The afternoon was a relaxed drive back towards the hotel with one extra unlisted stop – Villacher Oldtimermuseum. With over 240 cars and mostly bikes on display, the car collection was mostly confined to smaller obscure and micro cars such as Fiat Balillas, Lloyd 600, NSU Prinz 4, Borgwart Arabella and a Steyr Baby, to list a few.
The next day was the day everybody was looking forward to most. Not only would this be the longest route with 240 kms, it was also the day we have to change hotels, going from the Wörthersee to the outskirts of Salsburg.
More importantly it was the day that we would drive on one of the most beautiful driver’s paradise roads – the Nockalmstrasse. This piece of 35 km road goes over the western part of the Gurktaler Alps and has elevations from 1450 meters as high to 2042 meters, passing over two peaks and a staggering 52 hairpins. During the summer months, you have to watch out for the cows roaming around freely and possibly standing still on the middle of the road. Luckily they had been taken back down the mountain for upcoming winter season so that gave us clear roads. The staggering views in the mountains left a deep impression with everybody. Most felt like turning around and doing it again, even though we had plans to visit Schloss Moosham to see one of the biggest private antique collections.
For lunch the rally went 5 km down the road to Schloss Mauterndorf where we were served a typical Austrian meat dish. The rest of the day finished the last 100 km mostly on bigger roads to make it back on time at the next luxury resort at Hotel Schloss Fuschl, located at about 30 km outside Salzburg at the Fuschlsee. During that night’s dinner, sponsored by exclusive Swiss watchmaker Parmigiani, we were told that the next day we would be the guests for lunch of the only Austrian entrant at his lakeside home. We were instructed to arrive on time since there would be a special surprise waiting.
The last day saw a fairly late departure of only 10:00 am with 1.5 hours of driving towards the small town of Obertraun where the participant’s son was waiting for us–with an Alfa 8C of course–to guide us through the small lanes to the hidden location.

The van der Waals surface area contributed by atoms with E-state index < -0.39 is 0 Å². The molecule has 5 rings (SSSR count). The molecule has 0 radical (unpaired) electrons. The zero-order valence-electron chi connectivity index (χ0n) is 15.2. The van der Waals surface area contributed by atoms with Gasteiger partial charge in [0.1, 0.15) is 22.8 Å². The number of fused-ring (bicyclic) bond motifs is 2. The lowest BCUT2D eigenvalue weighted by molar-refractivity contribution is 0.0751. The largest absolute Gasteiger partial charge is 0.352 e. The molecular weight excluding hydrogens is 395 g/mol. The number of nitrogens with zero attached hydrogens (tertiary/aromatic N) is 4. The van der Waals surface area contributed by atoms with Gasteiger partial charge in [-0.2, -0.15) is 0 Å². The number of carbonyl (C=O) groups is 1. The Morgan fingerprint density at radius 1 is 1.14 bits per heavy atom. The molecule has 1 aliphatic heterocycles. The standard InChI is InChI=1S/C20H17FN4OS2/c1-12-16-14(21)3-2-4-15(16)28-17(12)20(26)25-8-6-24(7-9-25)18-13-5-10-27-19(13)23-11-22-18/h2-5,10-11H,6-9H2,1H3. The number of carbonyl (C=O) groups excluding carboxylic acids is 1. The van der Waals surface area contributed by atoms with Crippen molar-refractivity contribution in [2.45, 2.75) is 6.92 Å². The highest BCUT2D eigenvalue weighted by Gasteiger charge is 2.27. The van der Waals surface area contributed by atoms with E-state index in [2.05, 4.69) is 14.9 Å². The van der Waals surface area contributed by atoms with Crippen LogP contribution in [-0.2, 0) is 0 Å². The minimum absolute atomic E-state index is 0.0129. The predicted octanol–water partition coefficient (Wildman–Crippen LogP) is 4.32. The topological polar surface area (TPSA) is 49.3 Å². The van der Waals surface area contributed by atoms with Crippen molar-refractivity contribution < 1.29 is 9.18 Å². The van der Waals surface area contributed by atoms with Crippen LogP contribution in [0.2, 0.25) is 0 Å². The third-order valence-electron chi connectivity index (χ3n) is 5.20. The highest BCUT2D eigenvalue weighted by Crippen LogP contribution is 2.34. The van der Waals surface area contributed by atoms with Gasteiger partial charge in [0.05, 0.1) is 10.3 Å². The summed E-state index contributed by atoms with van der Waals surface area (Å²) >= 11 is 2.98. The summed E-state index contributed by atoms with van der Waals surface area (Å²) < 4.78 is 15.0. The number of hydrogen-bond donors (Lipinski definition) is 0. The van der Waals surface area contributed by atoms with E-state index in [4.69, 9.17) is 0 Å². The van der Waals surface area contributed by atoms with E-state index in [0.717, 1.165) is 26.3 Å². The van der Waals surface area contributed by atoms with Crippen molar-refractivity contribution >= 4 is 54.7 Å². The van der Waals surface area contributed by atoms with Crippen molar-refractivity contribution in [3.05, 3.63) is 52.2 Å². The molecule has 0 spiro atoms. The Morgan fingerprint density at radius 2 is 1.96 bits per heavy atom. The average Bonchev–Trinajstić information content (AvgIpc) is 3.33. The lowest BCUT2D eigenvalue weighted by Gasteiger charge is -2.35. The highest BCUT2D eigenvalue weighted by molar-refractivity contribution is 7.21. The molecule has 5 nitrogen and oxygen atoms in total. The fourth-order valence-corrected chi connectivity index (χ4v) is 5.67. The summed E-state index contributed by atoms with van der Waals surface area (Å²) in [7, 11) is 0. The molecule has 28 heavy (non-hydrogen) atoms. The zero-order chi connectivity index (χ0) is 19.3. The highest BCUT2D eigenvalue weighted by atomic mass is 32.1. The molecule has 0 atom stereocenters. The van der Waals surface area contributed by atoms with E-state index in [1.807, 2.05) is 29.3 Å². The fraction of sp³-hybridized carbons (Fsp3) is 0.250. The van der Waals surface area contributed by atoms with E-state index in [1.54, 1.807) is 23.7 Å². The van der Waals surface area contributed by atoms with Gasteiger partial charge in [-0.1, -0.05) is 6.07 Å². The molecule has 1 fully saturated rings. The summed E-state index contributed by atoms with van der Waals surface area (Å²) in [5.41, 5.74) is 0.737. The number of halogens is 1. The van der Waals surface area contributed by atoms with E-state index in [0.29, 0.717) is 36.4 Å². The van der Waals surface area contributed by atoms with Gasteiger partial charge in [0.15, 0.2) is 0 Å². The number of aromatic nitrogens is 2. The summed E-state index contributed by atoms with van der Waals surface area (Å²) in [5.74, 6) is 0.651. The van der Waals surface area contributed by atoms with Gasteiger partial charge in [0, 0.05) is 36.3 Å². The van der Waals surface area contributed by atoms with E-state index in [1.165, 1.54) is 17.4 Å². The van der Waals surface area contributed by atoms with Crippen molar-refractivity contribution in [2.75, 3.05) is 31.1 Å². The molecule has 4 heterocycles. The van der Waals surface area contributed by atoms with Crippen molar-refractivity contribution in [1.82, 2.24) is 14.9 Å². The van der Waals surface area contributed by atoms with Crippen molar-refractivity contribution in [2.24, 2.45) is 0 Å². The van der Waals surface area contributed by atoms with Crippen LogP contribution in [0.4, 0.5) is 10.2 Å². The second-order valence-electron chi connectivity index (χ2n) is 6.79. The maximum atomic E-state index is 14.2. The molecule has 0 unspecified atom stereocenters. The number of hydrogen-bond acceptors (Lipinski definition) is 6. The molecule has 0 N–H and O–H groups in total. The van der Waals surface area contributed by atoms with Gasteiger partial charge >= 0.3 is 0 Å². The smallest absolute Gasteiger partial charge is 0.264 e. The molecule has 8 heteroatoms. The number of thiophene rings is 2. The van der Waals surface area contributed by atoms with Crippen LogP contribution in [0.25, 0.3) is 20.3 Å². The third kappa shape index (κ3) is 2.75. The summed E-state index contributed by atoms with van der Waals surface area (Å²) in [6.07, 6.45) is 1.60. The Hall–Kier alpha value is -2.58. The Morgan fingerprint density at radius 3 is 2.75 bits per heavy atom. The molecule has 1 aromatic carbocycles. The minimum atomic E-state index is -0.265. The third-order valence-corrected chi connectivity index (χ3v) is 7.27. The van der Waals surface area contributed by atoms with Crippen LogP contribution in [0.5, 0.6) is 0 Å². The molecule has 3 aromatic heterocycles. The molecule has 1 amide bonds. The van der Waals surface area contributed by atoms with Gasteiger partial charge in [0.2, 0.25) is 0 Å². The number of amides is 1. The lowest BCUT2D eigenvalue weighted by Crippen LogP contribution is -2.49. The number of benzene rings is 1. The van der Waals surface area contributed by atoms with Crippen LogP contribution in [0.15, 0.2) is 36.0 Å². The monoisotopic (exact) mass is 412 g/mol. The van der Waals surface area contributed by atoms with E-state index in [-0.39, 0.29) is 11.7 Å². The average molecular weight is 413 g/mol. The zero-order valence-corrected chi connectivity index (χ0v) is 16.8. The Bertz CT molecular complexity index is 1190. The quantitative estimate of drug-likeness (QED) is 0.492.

Once there everybody was shocked by the view and the gorgeous, still-in-restoration, white house that once served as a vacation home to a Russian Tzar. Here we would be served right by the water a local fish that they would smoke first for 40 minutes. In the interim we would be treated by a boat ride on the lake with rowers while a smaller boat was next to us with a band providing the live music and atmosphere. After the nice long and relaxed lunch it was time to head back for the last time to the hotel where everybody had to be ready in time for a bus transfer to Salzburg. The last dinner was held in the exclusive Hangar 7 restaurant at the airport. Hangar 7 belongs to Red Bull founder Dietrich Mateschitz and it’s also where he keeps some of his stunt planes and Formula One cars, plus his exclusive restaurant Ikarus. Known to have different guest chefs each month, this month was Hong Kong-based Alvin Leung who served a fifteen course meal of molecular cuisine.
After four days of exploring the beautiful sights of Austria, the 2011 edition of the Alfa Romeo 8C Europe Rally came to an end. All participants are already looking forward to the next Alfa 8C rally in two years, to be held at a location that is still undetermined.
Alfa Romeo 8C Rally 2011 – Photo Gallery (click image for larger picture and description)
[Source: Dirk de Jager]